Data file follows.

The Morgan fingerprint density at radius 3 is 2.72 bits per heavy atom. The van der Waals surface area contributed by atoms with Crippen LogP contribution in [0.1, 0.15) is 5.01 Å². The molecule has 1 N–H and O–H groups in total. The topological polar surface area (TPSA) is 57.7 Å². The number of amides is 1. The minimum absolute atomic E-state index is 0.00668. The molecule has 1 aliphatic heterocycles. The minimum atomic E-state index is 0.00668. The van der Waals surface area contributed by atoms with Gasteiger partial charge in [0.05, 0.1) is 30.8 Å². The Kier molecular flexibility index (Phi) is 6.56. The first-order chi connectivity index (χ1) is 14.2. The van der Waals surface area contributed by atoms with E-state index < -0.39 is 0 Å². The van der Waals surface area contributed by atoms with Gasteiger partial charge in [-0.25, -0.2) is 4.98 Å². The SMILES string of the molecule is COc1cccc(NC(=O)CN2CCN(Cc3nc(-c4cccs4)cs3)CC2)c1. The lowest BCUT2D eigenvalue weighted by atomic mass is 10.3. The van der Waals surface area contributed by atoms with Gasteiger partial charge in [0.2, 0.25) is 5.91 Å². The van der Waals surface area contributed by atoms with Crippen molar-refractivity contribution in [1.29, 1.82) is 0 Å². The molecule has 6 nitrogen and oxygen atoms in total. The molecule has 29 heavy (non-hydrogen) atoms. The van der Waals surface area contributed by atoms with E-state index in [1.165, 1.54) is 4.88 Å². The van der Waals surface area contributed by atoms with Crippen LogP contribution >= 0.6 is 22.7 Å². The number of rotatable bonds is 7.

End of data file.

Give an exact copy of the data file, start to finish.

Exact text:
The Morgan fingerprint density at radius 3 is 2.72 bits per heavy atom. The van der Waals surface area contributed by atoms with Crippen LogP contribution in [0.1, 0.15) is 5.01 Å². The molecule has 1 N–H and O–H groups in total. The topological polar surface area (TPSA) is 57.7 Å². The number of amides is 1. The minimum absolute atomic E-state index is 0.00668. The molecule has 1 aliphatic heterocycles. The minimum atomic E-state index is 0.00668. The van der Waals surface area contributed by atoms with Gasteiger partial charge in [0.05, 0.1) is 30.8 Å². The Kier molecular flexibility index (Phi) is 6.56. The first-order chi connectivity index (χ1) is 14.2. The van der Waals surface area contributed by atoms with E-state index < -0.39 is 0 Å². The van der Waals surface area contributed by atoms with Gasteiger partial charge in [-0.25, -0.2) is 4.98 Å². The SMILES string of the molecule is COc1cccc(NC(=O)CN2CCN(Cc3nc(-c4cccs4)cs3)CC2)c1. The lowest BCUT2D eigenvalue weighted by atomic mass is 10.3. The van der Waals surface area contributed by atoms with Gasteiger partial charge in [0.2, 0.25) is 5.91 Å². The van der Waals surface area contributed by atoms with Crippen molar-refractivity contribution in [1.29, 1.82) is 0 Å². The molecule has 6 nitrogen and oxygen atoms in total. The molecule has 29 heavy (non-hydrogen) atoms. The van der Waals surface area contributed by atoms with E-state index in [1.165, 1.54) is 4.88 Å². The van der Waals surface area contributed by atoms with Crippen LogP contribution >= 0.6 is 22.7 Å². The number of rotatable bonds is 7.